Perspectives from US Government archives, select Latin Business Today articles and PEW insights.
These three sources provide different perspectives on Latino education. The status, what’s needed, what’s crucial…
Some of the US Department of Education material has been deleted but we were able to find salvage information from a newsletter.
Stronger education from the start will lead to prosperity
It behooves us to cultivate an entrepreneurial spirit among Latinos, starting with school.
Opportunities abound. It is about breaking barriers, leveling the playing field and unleashing potential. Just writing this piece I feel excited about what the future can bring for Latinos and the nation. It’s time. Let’s get it done!
Today’s technology enables a new generation exposed to more knowledge capable of making a difference in the world.
Designing learning requires a clear definition of boundaries and limitations as much as an environment for space and freedom.
All learning should be made visible and concrete as it is designed to be. It happens as teachers, institutions, government, students and parents (as stakeholders) create the conditions that facilitate the unfolding of human potential.
Until recently these stakeholders have been unbalanced; governments, teachers, institutions designed learning (active) for students (passive). We have begun the path towards a balanced learning where the voice of the students captures the same level of influence as other stakeholders had (not without a shock to the incumbents).
US Government Archives
Completed a Master’s degree, and 6.5% completed a PhD.
Data indicates that now, more than ever before, Latinos are graduating high school and enrolling in college at higher rates, becoming the largest minority group in our nation’s colleges and universities. Though the progress has been tremendous we are committed to ensuring that there is a continuous stride in college completion.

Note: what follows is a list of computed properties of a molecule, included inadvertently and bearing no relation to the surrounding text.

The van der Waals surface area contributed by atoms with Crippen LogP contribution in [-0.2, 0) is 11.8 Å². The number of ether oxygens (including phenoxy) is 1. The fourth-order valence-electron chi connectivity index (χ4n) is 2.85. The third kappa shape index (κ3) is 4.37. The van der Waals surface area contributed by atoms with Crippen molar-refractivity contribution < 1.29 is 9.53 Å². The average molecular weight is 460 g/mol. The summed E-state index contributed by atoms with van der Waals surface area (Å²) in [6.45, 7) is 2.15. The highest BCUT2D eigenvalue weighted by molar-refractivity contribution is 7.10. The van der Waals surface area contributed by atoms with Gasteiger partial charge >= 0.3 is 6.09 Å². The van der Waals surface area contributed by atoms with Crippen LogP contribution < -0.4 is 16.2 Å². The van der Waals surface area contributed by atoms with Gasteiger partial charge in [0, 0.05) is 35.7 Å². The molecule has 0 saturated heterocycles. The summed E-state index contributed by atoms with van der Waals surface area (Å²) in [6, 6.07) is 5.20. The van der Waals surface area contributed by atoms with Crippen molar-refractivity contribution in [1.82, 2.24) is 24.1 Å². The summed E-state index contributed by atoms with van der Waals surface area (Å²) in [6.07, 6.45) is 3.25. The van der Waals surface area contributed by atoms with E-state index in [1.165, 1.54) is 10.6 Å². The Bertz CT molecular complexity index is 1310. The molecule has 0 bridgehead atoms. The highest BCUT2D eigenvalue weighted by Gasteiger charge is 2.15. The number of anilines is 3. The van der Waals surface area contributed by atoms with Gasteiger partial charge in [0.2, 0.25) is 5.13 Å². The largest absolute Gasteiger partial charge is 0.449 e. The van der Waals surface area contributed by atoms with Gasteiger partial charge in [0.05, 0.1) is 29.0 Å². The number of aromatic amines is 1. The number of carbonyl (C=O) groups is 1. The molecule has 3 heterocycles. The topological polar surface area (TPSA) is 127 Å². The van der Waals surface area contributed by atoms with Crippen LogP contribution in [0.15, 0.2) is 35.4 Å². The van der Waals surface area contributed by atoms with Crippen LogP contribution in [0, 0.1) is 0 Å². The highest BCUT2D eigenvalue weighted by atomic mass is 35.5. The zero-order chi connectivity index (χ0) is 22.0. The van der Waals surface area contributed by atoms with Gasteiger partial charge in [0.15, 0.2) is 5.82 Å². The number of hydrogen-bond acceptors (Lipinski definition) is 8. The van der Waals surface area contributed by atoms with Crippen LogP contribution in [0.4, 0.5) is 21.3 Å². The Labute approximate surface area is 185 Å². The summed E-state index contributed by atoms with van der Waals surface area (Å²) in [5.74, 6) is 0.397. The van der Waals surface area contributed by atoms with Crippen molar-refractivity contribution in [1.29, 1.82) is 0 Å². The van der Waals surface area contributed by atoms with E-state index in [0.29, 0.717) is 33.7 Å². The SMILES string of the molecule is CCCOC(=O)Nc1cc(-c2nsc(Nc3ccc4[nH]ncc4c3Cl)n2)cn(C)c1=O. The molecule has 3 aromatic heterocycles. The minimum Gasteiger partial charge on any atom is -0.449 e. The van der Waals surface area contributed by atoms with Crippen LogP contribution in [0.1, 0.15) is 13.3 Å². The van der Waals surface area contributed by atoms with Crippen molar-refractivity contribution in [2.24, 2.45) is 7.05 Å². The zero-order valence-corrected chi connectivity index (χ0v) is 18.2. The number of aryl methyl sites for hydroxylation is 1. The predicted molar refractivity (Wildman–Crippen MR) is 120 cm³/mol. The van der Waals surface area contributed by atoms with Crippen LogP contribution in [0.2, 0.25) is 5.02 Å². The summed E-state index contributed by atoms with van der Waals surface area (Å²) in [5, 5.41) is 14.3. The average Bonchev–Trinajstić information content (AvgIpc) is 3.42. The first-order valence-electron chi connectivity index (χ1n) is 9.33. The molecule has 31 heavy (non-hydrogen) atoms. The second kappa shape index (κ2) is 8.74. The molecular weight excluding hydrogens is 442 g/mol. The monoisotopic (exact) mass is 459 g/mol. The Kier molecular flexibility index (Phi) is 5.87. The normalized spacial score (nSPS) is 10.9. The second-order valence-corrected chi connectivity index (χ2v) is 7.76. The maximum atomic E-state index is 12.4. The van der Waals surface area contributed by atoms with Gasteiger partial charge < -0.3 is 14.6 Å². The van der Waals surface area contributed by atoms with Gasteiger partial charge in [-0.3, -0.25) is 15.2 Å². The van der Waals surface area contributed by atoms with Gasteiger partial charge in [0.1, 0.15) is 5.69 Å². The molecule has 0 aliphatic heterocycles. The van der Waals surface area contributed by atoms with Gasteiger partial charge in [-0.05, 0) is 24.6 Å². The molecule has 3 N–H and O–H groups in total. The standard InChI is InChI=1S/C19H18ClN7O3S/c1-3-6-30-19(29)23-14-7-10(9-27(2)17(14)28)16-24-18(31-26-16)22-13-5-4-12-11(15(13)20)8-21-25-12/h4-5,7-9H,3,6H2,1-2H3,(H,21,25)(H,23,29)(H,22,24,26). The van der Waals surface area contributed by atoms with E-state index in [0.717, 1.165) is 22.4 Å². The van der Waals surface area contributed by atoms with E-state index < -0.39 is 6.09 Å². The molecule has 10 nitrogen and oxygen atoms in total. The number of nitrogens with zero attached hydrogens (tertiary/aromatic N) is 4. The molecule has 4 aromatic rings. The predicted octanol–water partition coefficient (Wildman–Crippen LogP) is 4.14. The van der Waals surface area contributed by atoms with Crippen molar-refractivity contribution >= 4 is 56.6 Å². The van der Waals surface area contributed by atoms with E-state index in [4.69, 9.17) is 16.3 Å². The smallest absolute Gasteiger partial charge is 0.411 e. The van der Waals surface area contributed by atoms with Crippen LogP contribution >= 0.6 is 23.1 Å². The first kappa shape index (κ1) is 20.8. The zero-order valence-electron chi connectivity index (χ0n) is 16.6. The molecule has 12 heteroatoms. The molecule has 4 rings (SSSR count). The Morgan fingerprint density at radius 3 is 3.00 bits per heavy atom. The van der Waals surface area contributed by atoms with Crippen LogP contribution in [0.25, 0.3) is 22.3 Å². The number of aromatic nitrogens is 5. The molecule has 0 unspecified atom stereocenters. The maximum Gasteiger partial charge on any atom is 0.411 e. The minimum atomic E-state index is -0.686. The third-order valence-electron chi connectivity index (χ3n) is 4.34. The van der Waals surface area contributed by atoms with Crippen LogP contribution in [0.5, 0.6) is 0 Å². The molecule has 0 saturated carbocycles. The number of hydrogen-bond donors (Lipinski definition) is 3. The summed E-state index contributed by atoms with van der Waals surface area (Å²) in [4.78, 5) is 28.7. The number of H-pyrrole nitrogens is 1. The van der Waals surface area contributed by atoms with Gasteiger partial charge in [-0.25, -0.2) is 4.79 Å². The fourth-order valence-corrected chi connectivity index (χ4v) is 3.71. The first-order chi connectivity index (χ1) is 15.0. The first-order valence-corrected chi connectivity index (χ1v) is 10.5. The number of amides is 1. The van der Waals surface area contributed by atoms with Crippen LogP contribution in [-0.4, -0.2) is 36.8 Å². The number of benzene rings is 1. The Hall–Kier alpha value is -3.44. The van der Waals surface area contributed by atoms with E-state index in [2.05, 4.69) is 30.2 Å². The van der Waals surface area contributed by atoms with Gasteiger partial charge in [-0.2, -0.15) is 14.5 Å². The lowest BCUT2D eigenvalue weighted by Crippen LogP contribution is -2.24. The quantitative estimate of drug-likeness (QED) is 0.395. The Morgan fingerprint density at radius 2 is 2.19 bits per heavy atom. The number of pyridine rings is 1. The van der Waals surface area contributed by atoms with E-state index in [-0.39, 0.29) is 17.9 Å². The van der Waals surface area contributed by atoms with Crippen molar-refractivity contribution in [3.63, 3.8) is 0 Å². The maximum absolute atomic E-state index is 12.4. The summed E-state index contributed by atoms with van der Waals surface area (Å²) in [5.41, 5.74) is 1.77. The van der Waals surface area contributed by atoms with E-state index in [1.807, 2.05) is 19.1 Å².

Bucking the High School Dropout Rate
“We are making progress in increasing graduation rates not because of broad demographic and economic trends, but because the leaders of schools, districts, communities and states are working hard to drive change.” — Dr. Robert Balfanz, Johns Hopkins University School of Education
US Department of education June 2015
According to the 2015 Building a Grad Nation report the national high school graduation rate hit a record high of 81.4 percent, and for the third year in a row, the nation remained on pace to meet the goal of 90 percent on-time graduation by 2020. The graduation rate for Hispanics peaked at roughly 75 percent in 2013, falling six percent short of the national average. Grad Nation suggests expanding early education opportunities for populations such as Hispanics are necessary to narrow the graduation gaps even further.
Hispanics and STEM
Between 2010-2020 the overall employment in STEM occupations is projected to increase by 17 percent, yet not enough Latino students are pursuing degrees and careers in STEM fields to meet the increasing demand. The lack of STEM representation is more prevalent at the postsecondary level with only 16 percent of Hispanics and 8.8 percent of Latinas completing their STEM bachelor’s degree. You can view more information on the Initiative’s Hispanics and STEM Education Fact Sheet.
Next- PEW Weighs in on fve facts about U.S. Latinos and education